1. Anticipate increasing dose by 30% as early as 4-6 weeks Gestational age
      4. Decrease dose to baseline immediately after delivery, and recheck TSH in 6-8 weeks
      5. Recheck TSH every trimester at minimum
  14. Hyperthyroidism
    1. Complicates 2 in 1000 pregnancies
    2. Associated with Miscarriage, preterm delivery, Preeclampsia, IUGR, CHF and Thyroid Storm
    3. First trimester: Propylthiouracil (PTU)
      1. Switch to Methimazole after first trimester due to hepatotoxicity risk with PTU after first trimester
      2. Methimazole should be avoided in first timester due to possible Teratogenicity during that trimester
    4. Second trimester: Methimazole (Tapazole)
    5. Third trimester: Methimazole (Tapazole)
  15. Miscellaneous conditions with an impact on pregnancy
    1. Phenylketonuria (PKU)
    2. Congenital Heart Disease (and other cardiac disease)
    3. Chronic Kidney Disease
    4. Hemoglobinopathies
    5. Cancer
    6. Intimate Partner Violence (physical abuse)

VIII. History: Medications

  1. See Medications in Pregnancy
  2. Switch chronic medications with risk (Class D or X) to safer medications prior to conception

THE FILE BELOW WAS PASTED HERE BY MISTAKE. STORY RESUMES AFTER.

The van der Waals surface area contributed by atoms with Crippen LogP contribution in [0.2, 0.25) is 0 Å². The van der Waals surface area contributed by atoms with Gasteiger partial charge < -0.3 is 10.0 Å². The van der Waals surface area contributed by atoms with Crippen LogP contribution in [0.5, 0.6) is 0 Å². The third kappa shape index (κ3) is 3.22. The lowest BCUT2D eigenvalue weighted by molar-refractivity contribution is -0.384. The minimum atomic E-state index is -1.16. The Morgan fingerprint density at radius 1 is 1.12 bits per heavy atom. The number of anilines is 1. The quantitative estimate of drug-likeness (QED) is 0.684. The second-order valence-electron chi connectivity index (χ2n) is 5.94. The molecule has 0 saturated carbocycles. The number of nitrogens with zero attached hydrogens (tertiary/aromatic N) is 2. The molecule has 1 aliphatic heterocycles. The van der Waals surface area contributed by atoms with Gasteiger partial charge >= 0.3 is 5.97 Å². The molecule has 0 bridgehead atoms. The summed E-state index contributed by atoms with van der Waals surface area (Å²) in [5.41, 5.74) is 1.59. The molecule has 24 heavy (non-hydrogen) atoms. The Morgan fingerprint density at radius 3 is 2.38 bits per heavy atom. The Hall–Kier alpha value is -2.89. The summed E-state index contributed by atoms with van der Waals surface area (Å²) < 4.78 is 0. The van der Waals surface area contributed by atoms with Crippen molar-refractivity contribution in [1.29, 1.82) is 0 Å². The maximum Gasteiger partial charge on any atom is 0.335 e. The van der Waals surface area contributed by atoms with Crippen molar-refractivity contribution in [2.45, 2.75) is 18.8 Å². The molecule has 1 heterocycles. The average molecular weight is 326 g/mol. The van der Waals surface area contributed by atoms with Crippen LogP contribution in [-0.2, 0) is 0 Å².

3. Reduce medications to the lowest dosages and continue only the ones with significant benefit

IX. History: Advanced Maternal Age-Related Risks

  1. Chromosomal Abnormalities
    1. Trisomy 13
    2. Trisomy 18
    3. Trisomy 21
  2. Age associated risk
    1. Age 35 year old Risk: 1 per 200 pregnancies
    2. Age 45 year old Risk: 1 per 20 pregnancies
  3. Diagnostic options
    1. Chorionic Villus Sampling: 9-11 weeks
    2. Early Amniocentesis: 12-14 weeks
    3. Traditional Amniocentesis: 15-16 weeks
    4. Fetal Blood Sampling: 2nd-3rd trimester
  4. Advanced Paternal Age
    1. Maternal age risk doubled if father's age >55 years

X. History: Family related risk (consider genetic counselor if positive history)

XI. History: Ethnicity (screen parents for carrier status)

  1. Sickle Cell Trait (screen with sickle cell smear)
    1. Black
    2. Indian
    3. Middle Eastern Descent
  2. Alpha or beta-Thalassemia (Screen for MCV<70)
    1. Southeast Asian (Laotian, Cambodian, Hmong, Thai)
    2. Mediterranean
    3. Black
    4. Indian
    5. Middle Eastern
  3. Ashkenazi Jewish Descent (East European)
    1. Recommended by ACMG and ACOG
      1. Tay-Sachs Disease (1/31 carrier rate, also seen in French Canadians)
      2. Canavan Disease (1/40 carrier rate)
    2. Recommended by ACMG (American College of Medical Genetics Genomics)
      1. Gaucher Disease (1/18 carrier rate)
      2. Niemann-Pick Disease Type A (1/90 carrier rate)
      3. Mucolipidosis IV (1/127 carrier rate)
    3. Additional conditions to consider screening per ACOG (American College of Obstetricians Gynecologists)
      1. Familial Hyperinsulinism (1/52 carrier rate)
      2. Glycogen Storage Disease Type 1 (1/71 carrier rate)
      3. Maple Syrup Urine Disease (1/81 carrier rate)
    4. References
      1. (2017) Obstet Gynecol 129(3): e41-55 [PubMed]
      2. Gross (2008) Genet Med 10(1): 54-6 [PubMed]